He developed the idea of Duco paint and ethyl gasoline[3]. He helped develop diesel engines and ways to harness solar energy. He was a pioneer in the application of magnetism to medical diagnostic techniques.

His inventions, especially that of the electric automobile starter, made him very wealthy. In 1945, he helped found what became the Memorial Sloan-Kettering Cancer Center, based on the premise that American industrial research techniques could be applied to cancer research.

On January 1, 1998, the former General Motors Institute changed its name to Kettering University to honor Kettering as a founder.[6]

Personal lifeEdit

Kettering married Olive Williams of Ashland, Ohio, in 1905. Their only child, Eugene Williams Kettering, was born on April 20, 1908.

He built a house, "Ridgeleigh Terrace", in 1914. According to local sources, this house was the first in the United States to have electric air conditioning. Ridgeleigh Terrace was the home of his son, Eugene Kettering, until his death. Eugene's wife, Virginia Kettering, lived in the house for many years, restoring and redecorating it. In 1994, the house was seriously damaged in a fire, but Virginia Kettering, then in her 80s, rebuilt it according to the original blueprints. She continued to live there until she moved to a suite in the nearby Kettering Medical Center when in her 90s.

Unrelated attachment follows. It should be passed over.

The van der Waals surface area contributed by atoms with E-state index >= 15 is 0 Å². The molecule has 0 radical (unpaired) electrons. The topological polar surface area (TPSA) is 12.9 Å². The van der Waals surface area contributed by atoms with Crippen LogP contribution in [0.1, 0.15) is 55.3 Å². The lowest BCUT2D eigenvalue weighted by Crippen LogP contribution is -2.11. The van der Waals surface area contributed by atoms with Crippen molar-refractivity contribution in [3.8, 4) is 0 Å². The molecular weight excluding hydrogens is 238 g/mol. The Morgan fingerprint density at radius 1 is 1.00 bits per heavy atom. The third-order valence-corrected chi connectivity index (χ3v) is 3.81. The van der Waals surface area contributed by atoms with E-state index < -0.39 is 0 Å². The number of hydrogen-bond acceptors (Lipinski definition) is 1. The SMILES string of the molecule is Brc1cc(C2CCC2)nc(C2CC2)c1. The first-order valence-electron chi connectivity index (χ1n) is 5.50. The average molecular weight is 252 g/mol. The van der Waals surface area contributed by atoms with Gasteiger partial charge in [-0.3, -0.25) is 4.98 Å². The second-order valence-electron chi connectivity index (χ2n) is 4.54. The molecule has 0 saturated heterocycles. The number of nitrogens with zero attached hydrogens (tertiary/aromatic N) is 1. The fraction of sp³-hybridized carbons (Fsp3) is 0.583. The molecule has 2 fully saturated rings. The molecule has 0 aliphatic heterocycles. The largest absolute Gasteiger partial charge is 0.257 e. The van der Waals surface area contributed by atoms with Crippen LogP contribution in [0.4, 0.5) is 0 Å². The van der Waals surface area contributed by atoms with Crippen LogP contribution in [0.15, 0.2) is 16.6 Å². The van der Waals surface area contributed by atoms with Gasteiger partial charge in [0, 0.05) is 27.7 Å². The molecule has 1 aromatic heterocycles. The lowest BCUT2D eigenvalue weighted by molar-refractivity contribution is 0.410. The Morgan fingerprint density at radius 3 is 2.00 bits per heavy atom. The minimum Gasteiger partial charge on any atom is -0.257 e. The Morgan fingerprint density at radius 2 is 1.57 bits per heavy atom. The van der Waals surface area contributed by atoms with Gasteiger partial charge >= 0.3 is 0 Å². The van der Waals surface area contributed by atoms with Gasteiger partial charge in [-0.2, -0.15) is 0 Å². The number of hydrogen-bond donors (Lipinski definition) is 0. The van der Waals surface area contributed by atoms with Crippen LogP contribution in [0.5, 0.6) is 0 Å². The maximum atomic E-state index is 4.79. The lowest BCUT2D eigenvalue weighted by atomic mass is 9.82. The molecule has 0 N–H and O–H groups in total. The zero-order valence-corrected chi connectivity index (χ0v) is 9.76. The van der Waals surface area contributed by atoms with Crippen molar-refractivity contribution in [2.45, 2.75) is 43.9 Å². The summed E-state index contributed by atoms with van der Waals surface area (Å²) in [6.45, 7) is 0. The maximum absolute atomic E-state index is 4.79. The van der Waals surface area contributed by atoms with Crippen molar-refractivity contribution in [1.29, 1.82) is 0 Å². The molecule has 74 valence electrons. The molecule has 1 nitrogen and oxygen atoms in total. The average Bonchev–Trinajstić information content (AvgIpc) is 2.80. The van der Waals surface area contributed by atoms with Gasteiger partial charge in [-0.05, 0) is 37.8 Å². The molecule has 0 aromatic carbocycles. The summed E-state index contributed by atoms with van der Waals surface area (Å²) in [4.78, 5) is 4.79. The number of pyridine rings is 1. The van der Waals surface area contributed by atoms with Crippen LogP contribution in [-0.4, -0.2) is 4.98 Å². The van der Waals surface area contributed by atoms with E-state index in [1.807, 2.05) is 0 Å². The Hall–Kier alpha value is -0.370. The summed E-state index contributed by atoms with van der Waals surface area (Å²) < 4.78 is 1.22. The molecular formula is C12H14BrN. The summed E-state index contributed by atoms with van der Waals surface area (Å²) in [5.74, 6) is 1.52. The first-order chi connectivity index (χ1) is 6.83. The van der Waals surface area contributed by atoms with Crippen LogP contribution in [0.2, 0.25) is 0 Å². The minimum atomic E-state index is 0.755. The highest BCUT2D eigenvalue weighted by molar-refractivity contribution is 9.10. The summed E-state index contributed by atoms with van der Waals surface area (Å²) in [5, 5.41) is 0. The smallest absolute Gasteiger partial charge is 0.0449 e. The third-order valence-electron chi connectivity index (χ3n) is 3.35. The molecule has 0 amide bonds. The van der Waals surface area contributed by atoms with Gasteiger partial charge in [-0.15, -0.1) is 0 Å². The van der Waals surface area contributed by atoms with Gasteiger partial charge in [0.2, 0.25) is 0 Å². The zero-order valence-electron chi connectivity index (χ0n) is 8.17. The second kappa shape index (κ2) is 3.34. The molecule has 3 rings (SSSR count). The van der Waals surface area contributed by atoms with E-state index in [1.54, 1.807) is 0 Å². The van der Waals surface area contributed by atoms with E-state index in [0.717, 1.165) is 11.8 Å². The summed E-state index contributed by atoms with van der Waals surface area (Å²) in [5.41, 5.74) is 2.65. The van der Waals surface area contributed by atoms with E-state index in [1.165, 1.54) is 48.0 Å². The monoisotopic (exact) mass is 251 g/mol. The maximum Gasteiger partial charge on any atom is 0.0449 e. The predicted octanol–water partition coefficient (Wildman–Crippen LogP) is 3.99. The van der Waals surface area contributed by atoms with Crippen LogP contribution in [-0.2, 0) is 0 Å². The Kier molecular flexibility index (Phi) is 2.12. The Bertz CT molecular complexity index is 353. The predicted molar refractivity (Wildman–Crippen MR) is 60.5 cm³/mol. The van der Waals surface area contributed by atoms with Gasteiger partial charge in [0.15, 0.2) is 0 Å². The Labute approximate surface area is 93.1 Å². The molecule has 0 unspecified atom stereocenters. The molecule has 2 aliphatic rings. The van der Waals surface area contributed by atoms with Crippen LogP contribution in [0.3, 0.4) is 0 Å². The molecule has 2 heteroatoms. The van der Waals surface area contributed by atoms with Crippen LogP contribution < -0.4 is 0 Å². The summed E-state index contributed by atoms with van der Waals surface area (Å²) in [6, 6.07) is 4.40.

MemorialsEdit

In 1998, GMI Engineering and Management Institute (formerly General Motors Institute), of Flint, Michigan, changed its name to Kettering University in honor of Kettering. His ideals, prowess, and belief in co-operative education continue there. Kettering is also remembered through the Memorial Sloan-Kettering Cancer Center, a cancer research and treatment center in New York City, and through the Kettering Health Network, which includes several hospitals and medical center campuses as well as the Kettering College of Medical Arts in Kettering, Ohio.

The city of Kettering, Ohio, a suburb of Dayton, was named after him when it was incorporated in 1955.

The former U.S. Army Air Service testing field, McCook Field, is now a Dayton park called Kettering Field.

Four U.S. public schools are named after him:

  • Charles F. Kettering Sr. High School in Waterford, Michigan
  • Charles F. Kettering Elementary School in Ypsilanti, Michigan
  • Charles F. Kettering Elementary School in Long Beach, California
  • Kettering Fairmont High School in Kettering, Ohio
  • The Department of Environmental Health at the University of Cincinnati is housed in the Kettering Lab

Patents Edit

  • U.S. Patent 1,150,523 Engine Starting Device, Filing date: Jun 15, 1911

External linksEdit